'Wise owl' Lagarde launches major ECB review

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Michelle FITZPATRICK, Tom BARFIELD
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Frankfurt am Main (AFP) - Christine Lagarde on Thursday announced a major review of the ECB's tools and goals and said the eurozone slowdown was beginning to ease, as she made her debut as president vowing to bring her "own style" to the job.

Speaking at a Frankfurt press conference after chairing her first governing council meeting, Lagarde said the bank would launch its "strategic review" next month and aim to finish by "the end of 2020".

A central focus of the reassessment, the ECB's first since 2003, will be whether the bank's main objective of keeping inflation "close to, but below" two percent remains relevant after years of anaemic price growth.

Lagarde said she also wanted to focus on "major changes" in society since the last review, including the challenges posed by climate change, technological advances and rising inequality.

As expected, Lagarde kept her predecessor Mario Draghi's ultra-loose monetary policy unchanged Thursday, holding interest rates at historic lows and leaving a 20-billion-euro ($22.2 billion) per month bond-buying programme untouched.

The policies are designed to bolster the 19-nation eurozone economy and drive up inflation at a time of weak global growth, weighed down by US-China trade rows and Brexit uncertainty.

Lagarde said the ECB was seeing "some initial signs of stabilisation in the growth slowdown", despite "persistent global uncertainties".

While manufacturing remained weak as trade tensions fester, the services and construction sectors remain "resilient", she said.

- Neither hawk nor dove -

Although her maiden press conference was light on monetary policy news, Lagarde showed she was keenly aware that her performance was being closely scrutinised.

The former International Monetary Fund chief who has no prior central banking experience took pains to urge observers not to weigh her every word or compare her to former ECB boss Mario Draghi.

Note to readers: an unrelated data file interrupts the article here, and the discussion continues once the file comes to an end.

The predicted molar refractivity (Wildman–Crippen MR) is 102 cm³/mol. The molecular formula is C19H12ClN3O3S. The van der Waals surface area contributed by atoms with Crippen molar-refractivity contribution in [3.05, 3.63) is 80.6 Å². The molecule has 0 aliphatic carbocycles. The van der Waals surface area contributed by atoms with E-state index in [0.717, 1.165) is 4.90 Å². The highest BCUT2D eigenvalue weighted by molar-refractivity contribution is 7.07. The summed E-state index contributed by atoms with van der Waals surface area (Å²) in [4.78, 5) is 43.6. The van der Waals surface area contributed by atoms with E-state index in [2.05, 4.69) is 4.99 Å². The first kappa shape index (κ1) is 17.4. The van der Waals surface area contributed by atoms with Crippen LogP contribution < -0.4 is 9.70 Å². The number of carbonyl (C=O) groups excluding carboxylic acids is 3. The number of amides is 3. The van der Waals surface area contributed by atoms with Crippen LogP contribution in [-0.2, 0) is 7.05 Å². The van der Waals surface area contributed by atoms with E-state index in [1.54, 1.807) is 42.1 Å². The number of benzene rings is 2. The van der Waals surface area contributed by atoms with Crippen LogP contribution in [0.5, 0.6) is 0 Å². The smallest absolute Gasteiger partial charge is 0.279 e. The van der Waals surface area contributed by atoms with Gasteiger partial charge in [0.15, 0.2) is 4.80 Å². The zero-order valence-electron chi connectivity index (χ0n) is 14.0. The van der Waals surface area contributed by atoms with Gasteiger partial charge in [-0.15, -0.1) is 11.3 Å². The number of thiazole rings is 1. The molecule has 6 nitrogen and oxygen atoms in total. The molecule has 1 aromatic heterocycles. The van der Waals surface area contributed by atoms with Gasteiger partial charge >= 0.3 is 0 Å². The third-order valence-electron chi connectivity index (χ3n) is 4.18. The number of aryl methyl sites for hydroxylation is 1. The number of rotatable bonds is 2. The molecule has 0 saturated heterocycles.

"Don't over-interpret, don't second guess, don't cross reference, I'm going to be myself and therefore probably different," she told journalists.

"Once and for all, I'm neither a dove nor a hawk, and my ambition is to be this owl, that is often associated with a little bit of wisdom," said Lagarde.

"For ECB watchers and financial market participants... learning how to read Christine Lagarde will take some time" said ING bank economist Carsten Brzeski, judging it "not always clear whether Lagarde spoke on behalf of herself" or the ECB council.

The ECB also unveiled its latest growth and inflation forecasts, for the first time running through to 2022.

Risks to the euro area outlook "remain tilted to the downside, but have become somewhat less pronounced", Lagarde said.

The bank trimmed its eurozone growth forecast for 2020 to 1.1 percent from 1.2 percent, but said it saw output strengthening to 1.4 percent in the following two years.

Inflation meanwhile is predicted to climb from 1.1 percent in 2020 to 1.6 percent in 2022 -- bringing the ECB closer to its target.

"Is it satisfactory? It's certainly directionally good, but is it the aim that we pursue? No," Lagarde said.

- Going green -

Pressed for details on the planned review, Lagarde said there was "no preconceived landing zone".

But calls are growing for the ECB to loosen its strict inflation goal after years of stubbornly low growth, and change the way it calculates inflation.

Lagarde herself explicitly mentioned possibly including housing costs in the measurements in future.

The ECB's first female president has also repeatedly stressed that monetary policy has a role to play in tackling the climate crisis, even if the real driver for change lies with fiscal policy.

She said the bank would be speaking to lawmakers, academics and civil society representatives to hear their views.

The focus on climate change comes just days after new European Commission head Ursula von der Leyen unveiled a "Green Deal" for the bloc that aims to build a carbon neutral economy by 2050.

Lagarde praised "the ambition" shown by the initiative and said she hoped it would win widespread backing.

"In our strategic review we will take up climate change, we will take up the fight that is taken up by the European Commission and I hope other European institutions, and see where and how we can participate."